Sister Pat Kenoyer of the Sisters of Loretto was also attending her first Festival of Faiths. She thinks the Festival is important because, in her opinion, “the future will be interfaith and unless we are provided with places to talk and pray together that future won’t come about.” She believes this is especially important given her perception of the attitude of the United States to the rest of the world.
How to Replicate the Festival of Faiths
The success of the Festival of Faiths as an interfaith event has prompted many communities to request help from the Center for Interfaith Relations in organizing similar events around the country. Some of the Center’s advice is listed below.
For many communities, the toughest challenges of hosting a Festival of Faiths are likely to be financial. Matt Hayes, former executive director of the Center for Interfaith Relations, explains that in Louisville, the Festival is part of CIR’s operating budget, and so fundraising is not a concentrated effort. This does not mean, however, that community groups and individuals are not essential to funding a successful event. Throughout the year, CIR keeps track of the amounts donated to the organization. Then, each year before the Festival, CIR sends out a letter informing those groups and individuals who have donated a certain amount of money that they are eligible to sponsor a particular event or day. Other groups will donate gifts in kind to CIR for use at the Festival–everything from printing services to event space. Some groups, such as the local Young President’s Organization, will pay the travel and lodging expenses of some Festival guests. Hayes emphasizes that these relationships are what allow the Festival to go on. The only attempts to recover costs of the Festival occur at ticketed events, such as the Interfaith Prayer Breakfast or the Children of Abraham Dinner.
Volunteers are also essential to the Festival of Faith’s success. Landon Whitsitt, former program director for CIS, notes that many volunteers get involved with the Festival because they have friends who are involved. Many of the volunteers, according to Whitsitt, are between 35 and 45 years of age and generally have a fair amount of free time. There are, however, those volunteers who don’t necessarily have much time but are nevertheless passionate about the Festival.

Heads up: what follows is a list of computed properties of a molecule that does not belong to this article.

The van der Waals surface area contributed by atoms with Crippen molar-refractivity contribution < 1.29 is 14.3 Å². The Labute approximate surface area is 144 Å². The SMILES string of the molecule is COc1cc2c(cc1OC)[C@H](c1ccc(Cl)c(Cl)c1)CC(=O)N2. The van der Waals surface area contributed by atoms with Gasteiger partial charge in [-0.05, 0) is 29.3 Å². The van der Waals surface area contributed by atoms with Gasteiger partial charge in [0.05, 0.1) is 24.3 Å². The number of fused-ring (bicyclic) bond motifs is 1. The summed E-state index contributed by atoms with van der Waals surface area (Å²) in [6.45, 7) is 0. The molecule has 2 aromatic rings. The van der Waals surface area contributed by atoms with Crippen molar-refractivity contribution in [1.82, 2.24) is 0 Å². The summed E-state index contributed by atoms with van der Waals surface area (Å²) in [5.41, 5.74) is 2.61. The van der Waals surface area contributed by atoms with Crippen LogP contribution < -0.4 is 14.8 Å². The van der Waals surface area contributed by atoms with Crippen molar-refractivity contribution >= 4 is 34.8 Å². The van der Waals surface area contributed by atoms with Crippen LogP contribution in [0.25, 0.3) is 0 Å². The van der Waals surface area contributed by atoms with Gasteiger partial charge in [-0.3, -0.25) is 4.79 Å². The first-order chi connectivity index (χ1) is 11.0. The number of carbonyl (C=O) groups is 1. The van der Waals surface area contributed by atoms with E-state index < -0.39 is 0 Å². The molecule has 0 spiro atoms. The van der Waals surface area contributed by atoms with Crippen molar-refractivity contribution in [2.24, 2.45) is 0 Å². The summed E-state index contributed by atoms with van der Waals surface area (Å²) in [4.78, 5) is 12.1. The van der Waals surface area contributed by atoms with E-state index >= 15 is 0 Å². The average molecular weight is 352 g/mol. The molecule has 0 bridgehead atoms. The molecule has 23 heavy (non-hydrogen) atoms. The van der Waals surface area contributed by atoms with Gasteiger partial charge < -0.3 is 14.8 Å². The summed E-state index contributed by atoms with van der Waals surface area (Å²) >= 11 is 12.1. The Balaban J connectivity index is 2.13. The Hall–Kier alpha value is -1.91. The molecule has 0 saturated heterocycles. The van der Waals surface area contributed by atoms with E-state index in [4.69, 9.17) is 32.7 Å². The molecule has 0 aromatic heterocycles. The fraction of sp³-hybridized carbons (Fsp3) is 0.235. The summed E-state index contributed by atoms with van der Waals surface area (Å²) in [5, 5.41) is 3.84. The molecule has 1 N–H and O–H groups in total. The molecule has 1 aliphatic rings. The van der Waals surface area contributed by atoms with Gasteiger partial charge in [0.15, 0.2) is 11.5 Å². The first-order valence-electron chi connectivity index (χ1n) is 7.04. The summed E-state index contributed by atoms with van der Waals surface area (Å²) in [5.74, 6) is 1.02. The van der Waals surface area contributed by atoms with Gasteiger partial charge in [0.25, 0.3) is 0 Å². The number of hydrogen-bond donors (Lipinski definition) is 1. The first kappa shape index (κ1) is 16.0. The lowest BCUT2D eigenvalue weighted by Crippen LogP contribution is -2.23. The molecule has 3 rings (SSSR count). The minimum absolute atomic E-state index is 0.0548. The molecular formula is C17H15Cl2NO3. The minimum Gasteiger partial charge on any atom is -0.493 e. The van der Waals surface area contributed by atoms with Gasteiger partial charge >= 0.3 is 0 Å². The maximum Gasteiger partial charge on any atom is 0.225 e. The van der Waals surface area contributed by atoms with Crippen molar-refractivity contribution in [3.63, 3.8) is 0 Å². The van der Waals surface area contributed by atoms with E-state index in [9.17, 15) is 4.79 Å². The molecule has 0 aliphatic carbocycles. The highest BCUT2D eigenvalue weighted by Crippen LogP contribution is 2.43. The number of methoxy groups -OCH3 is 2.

When asked what the biggest challenges of putting together a Festival of Faiths are, Whitsitt believes there are two. The first is simply the logistics of running such a big event: making sure people are where they need to be, when they need to be there. The second major challenge is making sure that each program focuses on the annual theme of the Festival, but does not overlap with other programs.
The Festival of Faiths has been praised nationwide as a premiere example of interfaith work. According to Martin Marty, many people “develop a low threshold of boredom for those [interfaith events] that confine themselves to joint worship, thinned-out theologizing, smiles, and similar expressions of goodwill.” To him, Louisville’s Festival of Faiths is a definite exception.
You can also download a report on the conversation with Jerry Abramson, Mayor of Louisville Metro, as a PDF document.
 Center for Interfaith Relations. “History.” http://www.interfaithrelations.org/About-Us/History.aspx (Accessed April 23, 2009).↩︎
 Center for Interfaith Relations. “Festival of Faiths — About the Festival.” http://www.interfaithrelations.org/Festival-of-Faiths/About-the-Festival.aspx (Accessed April 23, 2009).↩︎
 Marty, Martin. “Interfaith Louisville.” Sightings, November 25, 2002, http://marty-center.uchicago.edu/sightings/archive_2002/1125.shtml (Accessed November 7, 2005).↩︎